Modelling long-term water yield effects of forest management in a Norway spruce forest

Xuan Yu, Anna Lamačová, Christopher Duffy, Pavel Krám, Jakub Hruška, Tim White, Gopal Bhatt

Research output: Contribution to journalArticlepeer-review

24 Scopus citations


Abstract: Intensive forest management is one of the main land cover changes over the last century in Central Europe, resulting in forest monoculture. It has been proposed that these monoculture stands impact hydrological processes, water yield, water quality and ecosystem services. At the Lysina Critical Zone Observatory, a forest catchment in the western Czech Republic, a distributed physics-based hydrologic model, Penn State Integrated Hydrologic Model (PIHM), was used to simulate long-term hydrological change under different forest management practices, and to evaluate the comparative scenarios of the hydrological consequences of changing land cover. Stand-age-adjusted LAI (leaf area index) curves were generated from an empirical relationship to represent changes in seasonal tree growth. By consideration of age-adjusted LAI, the spatially-distributed model was able to successfully simulate the integrated hydrological response from snowmelt, recharge, evapotranspiration, groundwater levels, soil moisture and streamflow, as well as spatial patterns of each state and flux. Simulation scenarios of forest management (historical management, unmanaged, clear cutting to cropland) were compared. One of the critical findings of the study indicates that selective (patch) forest cutting results in a modest increase in runoff (water yield) as compared to the simulated unmanaged (no cutting) scenario over a 29-year period at Lysina, suggesting the model is sensitive to selective cutting practices. A simulation scenario of cropland or complete forest cutting leads to extreme increases in annual water yield and peak flow. The model sensitivity to forest management practices examined here suggests the utility of models and scenario development to future management strategies for assessing sustainable water resources and ecosystem services.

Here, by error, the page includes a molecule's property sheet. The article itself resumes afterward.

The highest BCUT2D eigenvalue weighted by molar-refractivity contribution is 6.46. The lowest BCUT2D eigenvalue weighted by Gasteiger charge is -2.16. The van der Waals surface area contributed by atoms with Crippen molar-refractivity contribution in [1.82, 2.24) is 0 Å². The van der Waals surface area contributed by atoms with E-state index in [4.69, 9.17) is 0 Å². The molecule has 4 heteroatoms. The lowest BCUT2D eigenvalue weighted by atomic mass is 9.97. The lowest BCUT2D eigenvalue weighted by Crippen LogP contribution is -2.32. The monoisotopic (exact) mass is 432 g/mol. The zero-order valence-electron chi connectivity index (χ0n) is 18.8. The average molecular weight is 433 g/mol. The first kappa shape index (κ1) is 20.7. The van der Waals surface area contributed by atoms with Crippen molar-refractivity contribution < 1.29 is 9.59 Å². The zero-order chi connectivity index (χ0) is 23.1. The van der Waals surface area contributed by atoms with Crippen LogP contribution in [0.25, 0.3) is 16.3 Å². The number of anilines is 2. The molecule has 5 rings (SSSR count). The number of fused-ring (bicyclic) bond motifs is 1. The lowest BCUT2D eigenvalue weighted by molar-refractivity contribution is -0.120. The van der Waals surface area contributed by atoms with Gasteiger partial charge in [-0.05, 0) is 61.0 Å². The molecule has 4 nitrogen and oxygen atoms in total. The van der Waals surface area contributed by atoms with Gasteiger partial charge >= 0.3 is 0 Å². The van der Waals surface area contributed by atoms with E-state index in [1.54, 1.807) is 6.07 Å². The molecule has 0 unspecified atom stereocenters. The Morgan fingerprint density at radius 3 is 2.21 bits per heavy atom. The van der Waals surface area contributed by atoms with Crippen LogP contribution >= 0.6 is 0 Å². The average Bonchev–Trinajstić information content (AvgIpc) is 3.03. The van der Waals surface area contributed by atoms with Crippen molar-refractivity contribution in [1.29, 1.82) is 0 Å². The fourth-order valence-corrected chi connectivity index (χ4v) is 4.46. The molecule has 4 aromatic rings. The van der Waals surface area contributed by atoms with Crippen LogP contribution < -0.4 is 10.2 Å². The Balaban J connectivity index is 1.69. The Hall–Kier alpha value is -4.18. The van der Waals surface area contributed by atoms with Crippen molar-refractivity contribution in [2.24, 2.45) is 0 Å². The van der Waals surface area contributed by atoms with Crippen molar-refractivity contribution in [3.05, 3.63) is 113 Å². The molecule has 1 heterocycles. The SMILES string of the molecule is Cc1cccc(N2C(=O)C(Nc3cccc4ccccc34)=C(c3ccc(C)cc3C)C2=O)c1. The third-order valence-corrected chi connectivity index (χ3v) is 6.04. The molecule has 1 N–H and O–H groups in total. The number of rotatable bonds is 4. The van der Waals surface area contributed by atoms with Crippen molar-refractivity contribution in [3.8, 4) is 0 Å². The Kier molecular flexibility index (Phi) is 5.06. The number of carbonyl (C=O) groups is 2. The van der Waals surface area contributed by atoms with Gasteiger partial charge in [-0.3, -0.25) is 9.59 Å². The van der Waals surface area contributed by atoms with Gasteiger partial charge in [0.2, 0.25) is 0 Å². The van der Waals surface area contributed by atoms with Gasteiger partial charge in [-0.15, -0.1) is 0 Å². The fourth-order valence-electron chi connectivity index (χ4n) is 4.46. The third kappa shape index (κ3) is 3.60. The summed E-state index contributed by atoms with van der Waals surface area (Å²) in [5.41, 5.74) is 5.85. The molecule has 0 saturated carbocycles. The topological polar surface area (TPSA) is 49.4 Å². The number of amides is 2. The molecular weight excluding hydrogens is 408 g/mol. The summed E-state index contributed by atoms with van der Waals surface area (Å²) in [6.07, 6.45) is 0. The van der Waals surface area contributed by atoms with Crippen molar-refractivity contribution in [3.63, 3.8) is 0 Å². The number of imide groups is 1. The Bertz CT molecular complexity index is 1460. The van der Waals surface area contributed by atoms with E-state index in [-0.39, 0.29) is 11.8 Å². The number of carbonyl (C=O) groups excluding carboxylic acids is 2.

Original languageEnglish (US)
Pages (from-to)174-191
Number of pages18
JournalHydrological Sciences Journal
Issue number2
StatePublished - Feb 1 2015

All Science Journal Classification (ASJC) codes

  • Water Science and Technology


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